Panbo test fleet adds a fast outboard: Gizmo Junior
I’m generally content to operate at trawler speeds these days, on and off the water. But — boy, oh, boy — taking on a new boat has definitely brought out the kid in me. Though it was only a few weeks ago when I finally realized that rebuilding the 14-foot power cat (and original Gizmo) is not in my future, the new plan has already hosted some electronics testing that would have been much more difficult with the 37-foot Gizmo, and it’s a different kind of pleasure on the water. Say hello to Gizmo Junior.
Junior is a year 2000 Maritime Skiff 20-D quite similar to the Maritime 210 Defiant still being manufactured today except for the early version of the pilothouse now seen on the 210 Patriot. These hulls are well proven here in New England and the 20-D was built during the transition from a plainer workboat style to the more finished Maritimes; in fact, the “D” apparently stands for the deck mold that hadn’t been available before.
I’m already confident that this Maritime 20 is still in great shape with decades of life left, but I’m absolutely tickled to begin my stewardship with a nearly new 2019 Evinrude E-Tec H.O. 115. This is the outboard I probably would have chosen if I’d started fresh, because of its impressive technology, and a giant plus is a 10-year warranty serviced by the crack team at Bamforth Marine (who have already been a big help before and after the sale, though they weren’t involved).
This boat size is especially right for me because it’s the maximum that will fit in the town-owned rental slip where I’ve long kept tenders and such. I can also tow it with my Toyota RAV4 Adventure — though a truck would have been more relaxing for the haul from Freeport — and it fits in front of my shop, though I’ll admit to getting a friend to do the backing.
At any rate, having located, trialed, purchased, and hauled the boat home in about a week, I only did some cleaning and minor modifications before getting Junior back in the water again. That’s an excited boy with winter in the air.
Going nearly airborne off a lobster boat wake at 24 knots during my first run as owner/operator further confirmed the Maritime’s solid build and smart design; nothing broke or even squeaked, and we landed reasonably well. And a family try-out in brisk choppy conditions also went well, with some big kids enjoying the bumps even under the bow dodger and only a dollop of water coming aboard. But when a rare windless October day came along, Junior went to work.
As shown above, I’ve temporarily moved the Furuno 1623 radar display from its overhead install because it crowded my height’s sightlines forward, and also because I don’t know which of the electronics I want to keep on the way to a more ergonomic helm. The fairly old 1623, for instance, is turning out to be useful despite how spoiled I am by solid-state Doppler radars, and might work well on a RAM mount with the never-before-used NMEA 0183 connection making it into an instrument repeater and putting the active waypoint on the radar screen.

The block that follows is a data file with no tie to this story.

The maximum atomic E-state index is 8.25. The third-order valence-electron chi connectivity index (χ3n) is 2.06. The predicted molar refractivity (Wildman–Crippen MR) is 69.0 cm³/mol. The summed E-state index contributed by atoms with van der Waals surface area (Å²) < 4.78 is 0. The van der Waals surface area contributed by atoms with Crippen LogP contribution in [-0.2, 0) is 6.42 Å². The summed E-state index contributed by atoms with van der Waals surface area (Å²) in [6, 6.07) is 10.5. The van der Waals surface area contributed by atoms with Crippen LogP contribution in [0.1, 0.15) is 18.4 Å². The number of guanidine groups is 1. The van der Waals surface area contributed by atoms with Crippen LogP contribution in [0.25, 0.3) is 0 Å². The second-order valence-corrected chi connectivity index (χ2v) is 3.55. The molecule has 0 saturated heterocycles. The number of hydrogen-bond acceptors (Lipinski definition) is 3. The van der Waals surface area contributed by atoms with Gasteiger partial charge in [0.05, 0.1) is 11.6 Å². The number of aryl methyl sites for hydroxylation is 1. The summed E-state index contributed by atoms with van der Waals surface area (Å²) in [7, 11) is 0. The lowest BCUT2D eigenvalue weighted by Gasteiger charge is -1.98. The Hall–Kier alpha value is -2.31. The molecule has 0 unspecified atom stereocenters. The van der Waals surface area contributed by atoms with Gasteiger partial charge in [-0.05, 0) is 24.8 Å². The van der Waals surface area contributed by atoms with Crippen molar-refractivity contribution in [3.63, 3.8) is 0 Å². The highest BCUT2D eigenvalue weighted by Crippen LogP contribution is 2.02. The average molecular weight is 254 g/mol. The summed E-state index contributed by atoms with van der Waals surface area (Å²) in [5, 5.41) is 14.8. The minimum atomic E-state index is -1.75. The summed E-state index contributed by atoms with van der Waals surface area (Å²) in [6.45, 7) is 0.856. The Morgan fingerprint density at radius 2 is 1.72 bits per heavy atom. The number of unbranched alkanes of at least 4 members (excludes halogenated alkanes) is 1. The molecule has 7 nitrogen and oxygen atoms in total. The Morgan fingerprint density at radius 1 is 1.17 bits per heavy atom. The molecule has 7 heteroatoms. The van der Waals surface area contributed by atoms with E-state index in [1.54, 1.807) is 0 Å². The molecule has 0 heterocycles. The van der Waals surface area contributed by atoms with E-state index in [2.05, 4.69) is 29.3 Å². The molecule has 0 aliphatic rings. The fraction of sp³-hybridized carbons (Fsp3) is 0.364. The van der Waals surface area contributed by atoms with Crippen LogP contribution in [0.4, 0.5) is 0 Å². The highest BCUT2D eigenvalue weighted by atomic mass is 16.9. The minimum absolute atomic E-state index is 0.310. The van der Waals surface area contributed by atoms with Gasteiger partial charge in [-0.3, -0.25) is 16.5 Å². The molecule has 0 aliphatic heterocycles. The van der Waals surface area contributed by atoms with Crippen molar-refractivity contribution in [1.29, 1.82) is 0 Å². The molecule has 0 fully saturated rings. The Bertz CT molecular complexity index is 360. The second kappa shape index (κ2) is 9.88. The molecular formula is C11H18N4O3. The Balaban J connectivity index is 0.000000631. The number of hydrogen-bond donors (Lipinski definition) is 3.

But the main goal this week was testing the very temporarily installed Si-Tex MDA-5 Class B/SO AIS — i.e. powered with a Weego battery brick and using a stubby emergency VHF antenna — and my about-to-expire T-Mobile Test Drive. The latter was a great disappointment, as I just reported in the comments to that entry, but the Si-Tex, and Junior, did well.
For instance, the Si-Tex MDA-5 WiFi data output was automatically discovered by the iPad’s Navionics Boating app (upper left) and provided it with solid GPS and AIS information throughout the 44 nm test trip. This newish Navionics feature did not work well in big Gizmo’s far more complex WiFi and electronics environment — which is why I still think that Navionics should add an auto-discovery on/off toggle — and I also got to see the improved AIS display Ben S recently covered.
While it’s a guesstimate, I also think that the Marine Traffic AIS tracking seen in the upper right screenshot would be even more sketchy — there can’t be enough volunteer stations — if the AIS had been a conventional 2W Class B instead of a 5W SO. More importantly, vessels should have seen a more realtime Junior on AIS because of SOTDMA’s faster refresh rate when going over 14 knots, and I hope to validate that when I dig into the data logged by the Yacht Devices Voyage Recorder that was monitoring the Vesper AIS transponder on senior Gizmo.
Finally, the Garmin inReach Mini I’ve gotten quite fond of was also tracking my fast loop around the Bays, and I could switch over to the included Earthmate app to see my plot on NOAA raster charts. The inReach was also adding the trip to the vast archive that Garmin hosts, some of which I filter to my ShareMap. But I don’t need the history to know that in 48 years of gunkholing these waters I’d somehow missed the beauty of Pickering Island.
An old friend once told me that the key to a fulfilled boating life is to think in terms of a fleet, not just one great craft for many purposes. And I’m feeling it! Junior was perfect for quickly surveying the beaches and anchorages of Pickering, and will also serve well for a day trip there next summer, though I can also picture settling in here for a while on Senior.
This new (old) boat also offers all sorts of added electronics testing possibilities. In fact, I’ve already tapped into the rich NMEA 2000 data available from this E-Tec outboard range for the last 10 years — but apparently often not used — and I’m tentatively delighted with the results. More to come.
Oh, and I’m happy to add that Ben Stein is also onto the fleet concept. With Have Another Day well settled in Fort Myers, a similar size outboard would be just the thing for exploring the interesting but thin waters thereabouts. And if it works out, that means more new Panbo testing possibilities, winter no problem.